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Trump raises doubts about June 12 North Korea summit

By Sheetal Sukhija, Minnesota State News
23 May 2018, 23:28 GMT+10

WASHINGTON, U.S. - After days of touting success in managing to bring the leader of the rogue nuclear regime to the table for negotiations over the end of his nuclear weapons program, now the U.S. President Donald Trump has hinted at the possibility that the planned summit may fall through.

The historic summit between the North Korean leader Kim Jong Un and the U.S. President was scheduled to take place in Singapore on June 12.

However, in recent weeks, the diplomatic overture took a turn for the worse after North Korea cancelled planned talks with South Korea and even threatened to cancel the meeting with Trump over Seoul’s military drills with the U.S.

North Korea officially criticized the joint war games by U.S. and South Korean forces, throwing the Singapore summit in doubt.

U.S. meanwhile insisted that the summit would lead to unilateral North Korean surrender of its nuclear weapons programme.

Trump earlier warned Kim Jong Un that if he refuses to make a deal he could face the same fate as the Libyan leader, Muammar Gaddafi, who was toppled and killed after a NATO-backed insurrection.

North Korea said that it supports the “complete denuclearization of the Korean peninsula” but interprets it as a gradual, phased and mutual disarmament process. 

Meanwhile, John Bolton, the U.S. national security adviser has insisted that the regime hand over all its nuclear weapons and production equipment before receiving any benefits.

However, breaking from Bolton, Trump said that he would not be pinned down on the issue, saying he would prefer an “all-in-one” option in which North Korea gives up its arsenal soon after an agreement is made. 

He added that he believed Kim to be serious about denuclearization and added, “I do think he’s serious. I do think he’d like to see that happen.”

The tough line from Trump came after Kim Jong Un visited China for a meeting with the Chinese leader Xi Jinping.

After what became Kim Jong Un’s second meeting with Jinping in two months, Trump attributed Pyongyang’s hardened negotiating position to his visit to China.

Describing Jinping as a “world-class poker player,” Trump said, “There was a very difficult attitude by the North Korean folks after that meeting ... so I can’t say I’m happy about it.”

On Tuesday, Trump said that there was a “very substantial chance” that the North Korea summit could be delayed.

At a White House meeting with the South Korean president, Moon Jae In, Trump raised doubts over the planned talks but said, “In the end it will work out. I can’t tell you how or why, but it always does.”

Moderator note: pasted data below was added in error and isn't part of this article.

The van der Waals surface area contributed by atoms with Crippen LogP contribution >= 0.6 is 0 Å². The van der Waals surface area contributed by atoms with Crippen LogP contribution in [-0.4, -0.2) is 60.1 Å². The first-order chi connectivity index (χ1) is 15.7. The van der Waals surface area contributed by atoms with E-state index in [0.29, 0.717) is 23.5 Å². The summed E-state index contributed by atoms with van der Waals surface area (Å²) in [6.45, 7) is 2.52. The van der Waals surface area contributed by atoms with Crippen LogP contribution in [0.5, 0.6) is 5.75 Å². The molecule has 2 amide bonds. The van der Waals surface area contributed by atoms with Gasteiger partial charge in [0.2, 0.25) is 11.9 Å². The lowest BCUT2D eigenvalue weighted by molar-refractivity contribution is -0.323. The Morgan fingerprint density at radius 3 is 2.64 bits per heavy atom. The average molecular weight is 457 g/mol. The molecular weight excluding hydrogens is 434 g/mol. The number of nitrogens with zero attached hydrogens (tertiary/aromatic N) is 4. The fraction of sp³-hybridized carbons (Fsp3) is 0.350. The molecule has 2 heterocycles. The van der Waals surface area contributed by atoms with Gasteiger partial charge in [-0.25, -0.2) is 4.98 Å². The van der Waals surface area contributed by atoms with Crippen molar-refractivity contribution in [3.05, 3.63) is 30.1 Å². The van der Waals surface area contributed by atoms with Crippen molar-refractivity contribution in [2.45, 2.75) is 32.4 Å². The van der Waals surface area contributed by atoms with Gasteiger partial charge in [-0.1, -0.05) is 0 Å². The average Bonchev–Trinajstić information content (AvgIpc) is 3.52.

He said addressing reporters, “We’re moving along. We’ll see what happens. There are certain conditions we want to happen. I think we’ll get those conditions. And if we don’t, we won’t have the meeting.”

However, did not elaborate on the conditions being set for the meeting. 

Trump added, “There is a very substantial chance that it won’t work out, but that’s OK. It doesn’t mean it won’t work out over a period of time, but it may not work out for June 12. But there is still a good chance we’ll have the meeting.”

Drawing from his real estate experience, the U.S. President said that deals that seem certain sometimes fail while those which appear to have little chance of success end in triumph. 

He added that if Kim Jong Un agreed to disarm - “We will guarantee his safety. He’ll be safe. He’ll be happy. His country will be rich.”

Meanwhile, speaking alongside Trump, Moon Jae In expressed high confidence that the summit would go ahead and achieve a dramatic breakthrough.

He even attributed the expected “dramatic breakthrough” to Trump’s leadership. 

Jae In told Trump, “Thanks to your vision of achieving peace through strength and your strong leadership, we are looking forward to the first U.S.-North Korea summit and we find ourselves standing one step closer to the dream of achieving the complete denuclearization of the Korean peninsula and world peace. All of this was possible because of you, Mr President, and I have no doubt that you will be able to complete and accomplish an historic feat that no one has been able to achieve in the decades past.”

Before the White House meeting, the South Korean national security adviser, Chung Eui-yong, said, “We believe there is a 99.9 percent chance the North Korea-U.S. summit will be held as scheduled.”

He said, “But we’re just preparing for many different possibilities.”

Last week, commenting on North Korea’s more assertive rhetoric, Jae In’s advisor, Eui-yong said, “We’re trying to understand the situation from the North’s perspective. South Korea and the US have been sharing every bit of information and have remained in close coordination with each other. We’ve had various working-level discussions on how to steer North Korea in a direction that we want, and I expect (Moon and Trump) will have great talks this time.”

Yet, North Korean experts were quick to point out then that North Korea never committed to unilateral disarmament and that Trump may simply have misunderstood what would be on the table in Singapore.

According to Mike Fuchs, the deputy assistant secretary of state for East Asian and Pacific Affairs, now at the Centre for American Progress thinktank, “We’ve now entered the ‘who knew North Korea was so hard?’ phase of Trump’s diplomacy. North Korea is beginning to play hardball, as expected. Trump and Moon must ensure that the two allies are on the same page about how to approach North Korea, and what to expect. If the allies are not coordinated, Kim Jong Un will exploit any daylight in the U.S.-South Korea alliance to the detriment of both Washington and Seoul.”

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